Hi, this is Maureen. I was a college junior spending the fall 2008 semester in Nagoya, Japan. I created this blog so that my family and friends could keep up with me while I was abroad. I decided to continue it when I moved back to teach English on the JET programme in southwestern Hokkaido July 2011. As of August 2014, I’m back in the US, starting a graduate degree in Epidemiology.

Things are going to be pretty knitting heavy from now on, though there’s always the possibility of a Japan retrospective.



7 responses to “About

  1. Ann

    Hi Maureen…I like your blog, your writing style, your photos, your knitting! Thanks for giving me access. That fan shawl is really impressive…I can’t imagine the work involved.

    I’m looking forward to following your adventures in Japan. Have a great time.


  2. Fantastic blog, gorgeous knits, witty humor – you’re impressive!


  3. Rebekkah

    Hi Maureen,

    I just stumbled across your blog. My name is Rebekkah and I’m from Australia. I’m becoming a CJS student next year at Nanzan University. I was hoping to find out as much information as I could about the place before I headed off…and here I am 🙂

    I’ve read a few of your blogs and I really like the way you write. I also have a blog, but unfortunately I had to delete in Sept 2007 due to a horrible host family I had. (I was on exchange in Japan last year also.)

    Nonetheless, I’m trying to re-make it as such…

    Anyways, I would love to hear back from you. If you don’t mind and if your not too busy I’d love to ask you a few questions also.

    Well enjoy your last little while in Japan!




  4. lee ann

    Hi, I am an Otobe ex-JET. I am currently working in Alaska. They were desperate for someone to help out with their JET interviews today, so I was on the panel. After a day spent interviewing, thought I’d google the town website and came up with yours. I was the JET around 2001-2003. I really enjoyed looking at your photos. It looks like the landscape hasn’t changed much. I used to live in the big mayors ex-house and it was a hoot to see the furniture from there moved into your duplex. Even the office set-up looks the same. The job was a bit different for me because the big junior high didn’t exist. I had 4 JHS and 4 shogakkos. Most of my classes had only 3-6 students each. The new JHS was almost complete by the time I left. Oh…and I remember the sho-gakko ‘fish cutting up’ days. I swear…they haven’t changed their curriculum for ages!!! Hope you are enjoying it!!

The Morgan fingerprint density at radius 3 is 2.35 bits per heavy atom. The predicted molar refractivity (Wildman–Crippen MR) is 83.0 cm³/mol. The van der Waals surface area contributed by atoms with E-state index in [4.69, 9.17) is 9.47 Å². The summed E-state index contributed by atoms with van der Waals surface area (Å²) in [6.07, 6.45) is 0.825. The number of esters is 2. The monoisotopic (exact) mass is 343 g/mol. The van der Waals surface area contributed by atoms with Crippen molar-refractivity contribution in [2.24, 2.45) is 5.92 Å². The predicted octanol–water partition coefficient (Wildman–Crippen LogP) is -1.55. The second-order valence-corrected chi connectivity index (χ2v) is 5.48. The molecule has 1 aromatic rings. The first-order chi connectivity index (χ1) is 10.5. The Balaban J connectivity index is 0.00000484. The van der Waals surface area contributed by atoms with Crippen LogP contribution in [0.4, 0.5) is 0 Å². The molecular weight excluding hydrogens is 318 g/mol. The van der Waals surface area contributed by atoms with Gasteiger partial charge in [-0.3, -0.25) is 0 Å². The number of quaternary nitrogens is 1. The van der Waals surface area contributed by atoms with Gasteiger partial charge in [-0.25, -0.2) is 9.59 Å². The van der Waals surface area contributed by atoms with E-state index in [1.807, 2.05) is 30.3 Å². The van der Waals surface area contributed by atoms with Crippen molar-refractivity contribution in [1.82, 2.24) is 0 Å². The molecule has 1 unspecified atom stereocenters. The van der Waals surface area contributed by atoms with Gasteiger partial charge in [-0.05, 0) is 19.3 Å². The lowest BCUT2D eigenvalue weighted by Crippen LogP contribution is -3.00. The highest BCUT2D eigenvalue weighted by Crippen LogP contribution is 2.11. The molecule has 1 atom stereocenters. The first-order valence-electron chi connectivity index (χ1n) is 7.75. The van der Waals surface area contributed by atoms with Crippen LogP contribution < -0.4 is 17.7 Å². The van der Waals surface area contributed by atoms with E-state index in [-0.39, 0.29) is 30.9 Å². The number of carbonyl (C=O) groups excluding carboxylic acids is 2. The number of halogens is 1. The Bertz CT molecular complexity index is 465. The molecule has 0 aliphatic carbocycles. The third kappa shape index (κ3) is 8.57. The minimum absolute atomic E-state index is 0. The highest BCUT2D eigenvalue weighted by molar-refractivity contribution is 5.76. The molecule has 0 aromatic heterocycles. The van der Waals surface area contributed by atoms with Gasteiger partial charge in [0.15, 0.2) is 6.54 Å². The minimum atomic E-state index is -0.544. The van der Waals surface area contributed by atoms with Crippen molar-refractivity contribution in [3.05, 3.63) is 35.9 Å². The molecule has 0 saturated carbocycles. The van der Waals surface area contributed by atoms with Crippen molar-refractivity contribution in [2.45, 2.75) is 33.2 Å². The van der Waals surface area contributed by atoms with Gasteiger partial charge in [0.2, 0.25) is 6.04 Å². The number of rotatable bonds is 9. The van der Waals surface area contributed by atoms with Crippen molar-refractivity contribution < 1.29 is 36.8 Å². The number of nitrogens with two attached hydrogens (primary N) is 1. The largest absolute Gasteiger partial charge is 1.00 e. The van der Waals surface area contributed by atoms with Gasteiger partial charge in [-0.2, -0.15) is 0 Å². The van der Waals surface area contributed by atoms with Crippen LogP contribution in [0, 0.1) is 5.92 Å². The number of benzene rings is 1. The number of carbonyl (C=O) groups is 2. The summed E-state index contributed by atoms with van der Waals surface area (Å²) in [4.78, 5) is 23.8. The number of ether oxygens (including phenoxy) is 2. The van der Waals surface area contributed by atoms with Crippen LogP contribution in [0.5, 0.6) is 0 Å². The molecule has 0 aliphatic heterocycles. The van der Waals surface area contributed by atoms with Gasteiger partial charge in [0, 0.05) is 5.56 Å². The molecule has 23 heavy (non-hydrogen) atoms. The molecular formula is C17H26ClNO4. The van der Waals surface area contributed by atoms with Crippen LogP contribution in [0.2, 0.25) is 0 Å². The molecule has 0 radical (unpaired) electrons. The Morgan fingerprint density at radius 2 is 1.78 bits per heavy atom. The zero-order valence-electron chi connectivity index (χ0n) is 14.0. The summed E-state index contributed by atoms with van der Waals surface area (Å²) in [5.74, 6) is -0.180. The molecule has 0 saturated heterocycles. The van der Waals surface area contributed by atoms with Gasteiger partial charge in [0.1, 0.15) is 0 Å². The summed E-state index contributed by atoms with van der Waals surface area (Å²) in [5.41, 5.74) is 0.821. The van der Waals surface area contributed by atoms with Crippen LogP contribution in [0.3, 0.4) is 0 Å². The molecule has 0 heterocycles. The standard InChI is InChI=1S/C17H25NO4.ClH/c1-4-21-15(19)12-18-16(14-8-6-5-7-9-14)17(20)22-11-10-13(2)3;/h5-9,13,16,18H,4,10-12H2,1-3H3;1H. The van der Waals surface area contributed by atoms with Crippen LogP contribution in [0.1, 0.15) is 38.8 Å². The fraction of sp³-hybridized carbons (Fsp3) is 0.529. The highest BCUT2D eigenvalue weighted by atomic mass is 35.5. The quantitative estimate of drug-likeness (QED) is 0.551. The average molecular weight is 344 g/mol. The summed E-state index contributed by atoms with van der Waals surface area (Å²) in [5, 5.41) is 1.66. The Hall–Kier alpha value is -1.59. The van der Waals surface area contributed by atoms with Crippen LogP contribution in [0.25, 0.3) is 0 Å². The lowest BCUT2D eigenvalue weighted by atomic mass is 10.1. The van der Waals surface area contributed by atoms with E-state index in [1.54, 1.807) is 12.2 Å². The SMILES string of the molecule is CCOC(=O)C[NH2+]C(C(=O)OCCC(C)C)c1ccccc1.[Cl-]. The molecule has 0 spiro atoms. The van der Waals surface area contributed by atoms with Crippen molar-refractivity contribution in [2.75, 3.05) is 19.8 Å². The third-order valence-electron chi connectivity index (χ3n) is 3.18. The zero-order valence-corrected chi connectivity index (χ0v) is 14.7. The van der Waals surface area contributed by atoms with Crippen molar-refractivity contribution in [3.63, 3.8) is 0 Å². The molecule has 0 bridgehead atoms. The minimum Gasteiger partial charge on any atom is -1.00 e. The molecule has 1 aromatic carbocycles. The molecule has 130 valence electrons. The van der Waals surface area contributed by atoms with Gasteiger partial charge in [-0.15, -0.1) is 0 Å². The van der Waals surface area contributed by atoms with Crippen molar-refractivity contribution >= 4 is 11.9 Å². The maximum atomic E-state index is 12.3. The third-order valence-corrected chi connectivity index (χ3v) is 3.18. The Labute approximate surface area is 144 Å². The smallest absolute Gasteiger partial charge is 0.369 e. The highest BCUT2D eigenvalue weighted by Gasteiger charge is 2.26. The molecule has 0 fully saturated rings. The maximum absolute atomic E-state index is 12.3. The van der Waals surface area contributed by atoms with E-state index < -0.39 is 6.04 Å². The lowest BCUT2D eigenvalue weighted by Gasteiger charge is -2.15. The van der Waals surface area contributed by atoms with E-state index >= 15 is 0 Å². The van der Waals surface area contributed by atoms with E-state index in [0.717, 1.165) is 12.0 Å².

Lee Ann

    • maurimoii

      Oh, how cool! Yes, the sho-gakko in Himekawa closed last April. From what I’ve gathered the JHS were consolidated shortly after you left. The big consolidated school is fun – though some of the Meiwa and Sakaehama students are a little bug-eyed when they go from having 2 yearmates (though their class are combined, 1-2, 3-4, and 5-6) to 39!

      Do you have any pictures from those years? Especially anything from inside the closed schools (Meiwa elementary switched to the Meiwa JHS building).

  5. lee ann

    I think all of my Otobe photos are back in Australia (I am in Alaska at the moment). Himekawa Shogakko should have been condemned years ago! To heat up my lunch, I had to walk thru the part of the school they shut down in winter and use the old home ec room. There were always dead birds and their nests on the floor in there….they came in through the cracks in the walls and fan grills. The huge house they had me in was full of mice in the winter and super fast millipedes in the summer. THe mice used to crawl thru my hair at night and get stuck in the millipede glue traps in the back of the house. At Meiwa JHS I had three classes…each had only 2-6 students tops. However at Himekawa, one of my classes had only 1 student!!! My second year there I noted how many of my English classes were cancelled (superceded by ‘important’ sports days or ‘fish cutting up’ days or ‘clean up litter in the school district’ days. 50% of my classes were cancelled in one year. With all that time on my hands, you’d think my japanese would have been good, but it wasn’t. There wasn’t really anyone to teach me there and you can only go so far with books. I am now taking German at uni and hope to head off there next when I get fairly good at it. Say ‘hi’ to Kudo-san if he is still working in the BOE. I think most of the others have left (maybe Kitakoshi-san and Hattori-san are still there?)

    Lee Ann

    P.S….Don’t you just love those blue/green curtains they gave you???!!!

  6. Lovely blog~ Love Japan and your stories.

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